Mid-June officials of the B. C. R. & N. Railroad were here making arrangements for construction of their line. It was reported that Winston Brothers had the general contract for the work and that "two or three carloads of mules had been unloaded at Ellsworth" to start work there.

The June statement of condition of the First National Bank of Rock Rapids showed that bank's footings to total $106,953.09.

On June 26 publication was made of the official assessment total in Lyon County. Valuations were: land, $1,500,980; town property, $126,602; railroads, $91,646; livestock, $98,224; personal, $55,358; for a total of $1,899,816. However there were three exemptions of $197,632, so the official taxable valuation for Lyon County for the year was $1,672,178. The report showed that there were 2951 horses in the county (of that total 300 were in Dale Township.) There were 133 mules; 3336 sheep (Garfield Township had 912); and there were 421 swine.

By July the town of Larchwood was platted and many buildings were in the process of being built. Larson & Brandt were building a store of 22 x 40 feet; D. H. Shannon was building a hardware store the same size; Robert Johnson was building a livery stable. It was announced in the Reporter of July 10 that arrangements had been made for a bank at Larchwood, but no details were given.

Need of a new hotel for Rock Rapids was evident in 1886 and so O. P. Miller started to circulate a 'paper' to raise $10,000 for that purpose. He was encouraged by the support he received.

August 20 brought a shock to the people of the community. A case of diphtheria was discovered in east Rock Rapids. It was at the George Knight home. Sanitary conditions there were said to be excellent-but the disease had hit. The doctors of the community were agreed on the diagnosis-but there was disagreement. A camp meeting was held here by the Methodists and the preacher insisted that the sickness was not diphtheria, and that, contrary to the opinions of the doctors, the camp meeting should not be closed.

New railroads were constantly being promoted and in early September an election was called for in Inwood and Centennial Township, in which a new company, the Cedar Falls, Iowa Falls & Northern, wanted a 5 percent tax on properties involved to build a line that would go through Inwood and Larchwood.

September 9 was a big day in Rock Rapids. That day the first train on the new Burlington, Cedar Rapids & Northern reached Rock Rapids. Everyone turned out for the event and there was general elation at the accomplishment. Less than a week later, although the road was not officially in operation. C. G. Anderson got a carload of merchandise out of Chicago. There was enthusiasm at the speed in which the shipment got here-only two and a half days out of Chicago. It was the first 'large bill' shipment over the line to Rock Rapids, and it cost almost $100.

Local landmen and bankers immediately took advantage of the promotional opportunities of the new railroad. They announced that anyone who came to Rock Rapids on the B. C. R. & N, and bought a quarter section of land or more, would have their railroad fare refunded.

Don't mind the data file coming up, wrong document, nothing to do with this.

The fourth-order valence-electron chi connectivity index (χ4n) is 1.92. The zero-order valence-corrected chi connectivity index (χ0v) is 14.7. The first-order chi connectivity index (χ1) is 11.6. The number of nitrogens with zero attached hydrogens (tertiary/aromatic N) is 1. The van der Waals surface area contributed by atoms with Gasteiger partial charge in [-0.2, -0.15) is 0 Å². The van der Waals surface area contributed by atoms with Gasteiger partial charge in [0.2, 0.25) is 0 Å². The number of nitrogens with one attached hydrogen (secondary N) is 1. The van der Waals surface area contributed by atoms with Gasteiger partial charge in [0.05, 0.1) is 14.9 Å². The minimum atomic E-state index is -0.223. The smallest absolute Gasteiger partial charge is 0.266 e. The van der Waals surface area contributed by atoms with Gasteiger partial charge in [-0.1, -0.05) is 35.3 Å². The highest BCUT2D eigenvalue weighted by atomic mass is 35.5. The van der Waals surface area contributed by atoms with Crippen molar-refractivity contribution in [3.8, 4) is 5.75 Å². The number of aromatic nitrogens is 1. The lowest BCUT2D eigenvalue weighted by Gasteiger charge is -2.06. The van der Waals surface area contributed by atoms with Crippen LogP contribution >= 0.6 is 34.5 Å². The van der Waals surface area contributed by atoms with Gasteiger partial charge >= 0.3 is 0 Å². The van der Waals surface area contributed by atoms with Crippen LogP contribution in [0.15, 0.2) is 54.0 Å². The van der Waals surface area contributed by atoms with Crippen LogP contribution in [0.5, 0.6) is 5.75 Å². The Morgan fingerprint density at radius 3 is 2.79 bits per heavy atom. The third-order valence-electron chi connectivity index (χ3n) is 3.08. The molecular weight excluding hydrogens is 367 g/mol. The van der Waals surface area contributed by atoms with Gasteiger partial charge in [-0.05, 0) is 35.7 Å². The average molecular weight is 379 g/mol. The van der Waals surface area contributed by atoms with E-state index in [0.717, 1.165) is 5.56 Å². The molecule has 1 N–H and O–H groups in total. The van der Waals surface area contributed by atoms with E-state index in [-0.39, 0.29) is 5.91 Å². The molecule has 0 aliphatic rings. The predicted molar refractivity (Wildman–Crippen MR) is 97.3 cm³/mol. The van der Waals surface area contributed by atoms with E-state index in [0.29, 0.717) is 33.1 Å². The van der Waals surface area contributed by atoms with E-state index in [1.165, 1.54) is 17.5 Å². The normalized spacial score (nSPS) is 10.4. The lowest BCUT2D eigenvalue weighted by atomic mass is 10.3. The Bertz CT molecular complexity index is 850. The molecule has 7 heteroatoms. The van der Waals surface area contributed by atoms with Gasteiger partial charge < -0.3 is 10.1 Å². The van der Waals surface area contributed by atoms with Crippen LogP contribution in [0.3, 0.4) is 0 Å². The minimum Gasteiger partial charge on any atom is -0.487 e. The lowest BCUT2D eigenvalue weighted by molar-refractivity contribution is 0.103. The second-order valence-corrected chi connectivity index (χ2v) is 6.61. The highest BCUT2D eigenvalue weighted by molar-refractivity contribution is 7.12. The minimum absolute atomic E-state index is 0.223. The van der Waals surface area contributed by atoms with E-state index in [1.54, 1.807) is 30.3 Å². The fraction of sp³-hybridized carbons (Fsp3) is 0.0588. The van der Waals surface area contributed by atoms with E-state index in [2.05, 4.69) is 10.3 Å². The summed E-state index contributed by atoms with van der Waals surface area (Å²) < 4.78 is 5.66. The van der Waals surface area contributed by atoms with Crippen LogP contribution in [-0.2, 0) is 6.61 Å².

September 24 the Reporter told of a stabbing affray that took place in Cleveland Township. George Rosenburg owned a farm and the tenant on the place was Hans Zornig. Rosenburg got too much to drink, and renewed an argument with Zornig about differences they had been having about rent. Zornig was peeling potatoes at the time. A fight started and Zornig proceeded to cut Rosenburg up pretty bad-a half dozen doctors worked on him to close the wounds. Zornig was arrested, but later Rosenburg refused to prosecute, saying the fault was his.

The latter part of September the railroad reached Larchwood and its arrival was the signal for a big celebration. The brewery at Sioux Falls sent down a wagonload of beer, and it disappeared in a hurry. Editor of the Reporter said, "This was a notable occasion for Larchwood and for some minds a drunk is the highest means of celebrating great events."

Iowa was still soundly Republican, and in the November elections the GOP took all the state and county offices. A total of 956 votes were cast for secretary of state in Lyon County.

As the year came to a close local people had reason for considerable satisfaction. They had a new railroad with a direct service to Chicago. They had improved service promised on the Omaha. New sidewalks were found in various sections of the town.

In spite of the fact that a lot of people had moved to Rock Rapids and other towns in the county-there was still a lot of land in the county held by speculators-the Sykes, Richards, Close Brothers, etc. Much of this was virgin prairie. Land prices had not advanced as rapidly as in years past. Sales were recorded at from $1500 to $3000 for a quarter section-probably the spread being not only location and quality of land, but also representing the improvements that had been put on the property.

One interesting transaction of the fall was the sale of two quarter sections in Liberal Township-the southeast and the northeast quarters of 3-99-44. The sale was made by Sir Francis Hastings and Charles Doyle, baronet, to the Iowa Land Company, and the consideration was 380 pounds (An English pound at that time was probably worth about $5.)

Prices being received by farmers in late 1886 were reported regularly-based on the following Chicago and Kansas City quotations: Export steers, $3 to $4.60; Packing and shipping hogs, $3.90 to $4.40; Sheep, medium to extra, $2.20 to $3.00; Butter, 21 to 26c; Eggs, 18 to 24c; No. 2 corn, 363/4c; No. 2 wheat, 77 to 78c; potatoes, 921/2 c. cwt.